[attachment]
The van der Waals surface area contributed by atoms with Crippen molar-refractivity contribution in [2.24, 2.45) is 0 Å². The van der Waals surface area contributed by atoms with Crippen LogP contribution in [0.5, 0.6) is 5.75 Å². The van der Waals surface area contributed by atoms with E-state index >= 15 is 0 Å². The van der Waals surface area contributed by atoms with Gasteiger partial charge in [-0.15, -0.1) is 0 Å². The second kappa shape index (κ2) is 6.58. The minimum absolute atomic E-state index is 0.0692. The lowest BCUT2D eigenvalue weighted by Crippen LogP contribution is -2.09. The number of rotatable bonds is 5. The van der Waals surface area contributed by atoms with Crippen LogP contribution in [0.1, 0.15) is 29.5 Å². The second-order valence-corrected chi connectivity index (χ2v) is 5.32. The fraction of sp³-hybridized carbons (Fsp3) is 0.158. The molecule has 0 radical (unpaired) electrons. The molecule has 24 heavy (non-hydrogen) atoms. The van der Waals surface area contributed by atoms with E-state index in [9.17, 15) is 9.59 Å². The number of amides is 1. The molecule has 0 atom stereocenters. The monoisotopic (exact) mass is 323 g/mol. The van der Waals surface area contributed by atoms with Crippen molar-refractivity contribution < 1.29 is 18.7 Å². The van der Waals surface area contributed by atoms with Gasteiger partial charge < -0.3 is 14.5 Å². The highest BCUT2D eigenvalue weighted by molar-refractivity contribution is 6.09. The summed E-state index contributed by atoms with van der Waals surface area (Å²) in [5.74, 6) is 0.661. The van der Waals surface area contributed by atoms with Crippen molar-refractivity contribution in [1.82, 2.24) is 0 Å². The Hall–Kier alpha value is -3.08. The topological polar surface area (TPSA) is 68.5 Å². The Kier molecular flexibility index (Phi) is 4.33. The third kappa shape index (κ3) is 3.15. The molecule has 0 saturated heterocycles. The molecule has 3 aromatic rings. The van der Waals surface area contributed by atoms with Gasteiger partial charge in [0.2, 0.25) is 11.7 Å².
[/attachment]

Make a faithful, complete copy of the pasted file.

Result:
The van der Waals surface area contributed by atoms with Crippen molar-refractivity contribution in [2.24, 2.45) is 0 Å². The van der Waals surface area contributed by atoms with Crippen LogP contribution in [0.5, 0.6) is 5.75 Å². The van der Waals surface area contributed by atoms with E-state index >= 15 is 0 Å². The van der Waals surface area contributed by atoms with Gasteiger partial charge in [-0.15, -0.1) is 0 Å². The second kappa shape index (κ2) is 6.58. The minimum absolute atomic E-state index is 0.0692. The lowest BCUT2D eigenvalue weighted by Crippen LogP contribution is -2.09. The number of rotatable bonds is 5. The van der Waals surface area contributed by atoms with Crippen LogP contribution in [0.1, 0.15) is 29.5 Å². The second-order valence-corrected chi connectivity index (χ2v) is 5.32. The fraction of sp³-hybridized carbons (Fsp3) is 0.158. The molecule has 0 radical (unpaired) electrons. The molecule has 24 heavy (non-hydrogen) atoms. The van der Waals surface area contributed by atoms with E-state index in [9.17, 15) is 9.59 Å². The number of amides is 1. The molecule has 0 atom stereocenters. The monoisotopic (exact) mass is 323 g/mol. The van der Waals surface area contributed by atoms with Crippen molar-refractivity contribution < 1.29 is 18.7 Å². The van der Waals surface area contributed by atoms with Gasteiger partial charge < -0.3 is 14.5 Å². The highest BCUT2D eigenvalue weighted by molar-refractivity contribution is 6.09. The summed E-state index contributed by atoms with van der Waals surface area (Å²) in [5.74, 6) is 0.661. The van der Waals surface area contributed by atoms with Crippen molar-refractivity contribution in [1.82, 2.24) is 0 Å². The Hall–Kier alpha value is -3.08. The topological polar surface area (TPSA) is 68.5 Å². The Kier molecular flexibility index (Phi) is 4.33. The third kappa shape index (κ3) is 3.15. The molecule has 0 saturated heterocycles. The molecule has 3 aromatic rings. The van der Waals surface area contributed by atoms with Gasteiger partial charge in [0.2, 0.25) is 11.7 Å².